Written by: Dave Cantrell
As the opening lines below make clear, what follows was originally meant to be the seventh and last installment of the series “A Few We Missed” that ran through January. However, as I got a couple tracks into the album, it became searingly clear that Immanent Fire not only merited its own treatment due its musical strengths, but additionally – and more importantly, I’d argue – because it presents, by some measure, as the most astute, uncompromising, and beautiful piece of music addressing the ever-looming existential crisis that is, as I type, currently consuming Australia and will soon be coming for all of us in one form or another. Not the first nor certainly the last album that will confront that particular unthinkable but as of this writing it is, in this writer’s experience, the most compelling. It is, in fact, incomparable, and thus demanded the full weight of our consideration. That the album, as per a quick search, doesn’t seem to have made many, if any, best-of lists for 2019 I can only attribute to it having been released two weeks before Thanksgiving. That being the case, I nominate Immanent Fire as the first great, and indeed necessary, record of the new decade. Consider this the groundwork laid, the gauntlet truly – if so very artfully – thrown down. There is no turning back.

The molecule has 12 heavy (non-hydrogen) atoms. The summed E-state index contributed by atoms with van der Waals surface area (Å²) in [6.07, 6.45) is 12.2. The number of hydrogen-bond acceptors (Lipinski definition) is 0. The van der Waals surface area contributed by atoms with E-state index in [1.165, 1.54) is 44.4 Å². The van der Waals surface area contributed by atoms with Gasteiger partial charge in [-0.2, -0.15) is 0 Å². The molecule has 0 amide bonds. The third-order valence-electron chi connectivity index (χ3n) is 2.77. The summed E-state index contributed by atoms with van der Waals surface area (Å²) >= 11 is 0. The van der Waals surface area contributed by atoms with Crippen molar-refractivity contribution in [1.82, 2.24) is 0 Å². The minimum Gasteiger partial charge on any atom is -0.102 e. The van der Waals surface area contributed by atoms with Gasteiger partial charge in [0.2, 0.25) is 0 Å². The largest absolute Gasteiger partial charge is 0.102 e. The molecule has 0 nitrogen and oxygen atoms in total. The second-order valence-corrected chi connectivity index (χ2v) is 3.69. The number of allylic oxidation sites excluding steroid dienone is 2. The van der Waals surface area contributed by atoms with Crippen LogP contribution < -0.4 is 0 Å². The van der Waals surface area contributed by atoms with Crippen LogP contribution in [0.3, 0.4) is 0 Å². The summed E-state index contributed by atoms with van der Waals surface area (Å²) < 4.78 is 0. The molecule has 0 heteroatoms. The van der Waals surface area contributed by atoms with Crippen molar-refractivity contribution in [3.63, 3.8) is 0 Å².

Hope and fear. Both are inherent in this process of catching up on as much as we can here in 2019’s ‘thirteenth month.’ Hope in that we haven’t missed anything too quietly (or otherwise) mind-blowing, fear in that we discover that we have. And, well, yes, loyal reader, it is that second iteration that we, umm, fear we’ve found ourselves. Let us simply declare: Emily Jane White’s Immanent Fire, released last November 15th on Talitres, is not only in retrospect this writer’s pick for album-of-the-year but should, in a just (ha!) world, be considered as one of the first major modern music documents of the end times. While written as a warning rather than a fait accompli – because, really, even the artist’s human heart, no matter how stout, can’t outright accept the latter no matter how starkly clear – there’s not a lot of doubt to be found as to which way this work’s wind primarily blows. Moving, exquisitely rendered, and gently terrifying, it’s both unsurprising and all the more powerful that what would thus far seem to be the most immersively penetrating – which is to say deeply present – commentary regarding this unimaginable brink on which we find ourselves comes from a woman’s perspective, seeing as every mythic feminine trope there’s ever been echoes inside the heart of the crisis, sitting here as we are on Mother Earth witnessing – blithely, it could be argued – the birth of the end.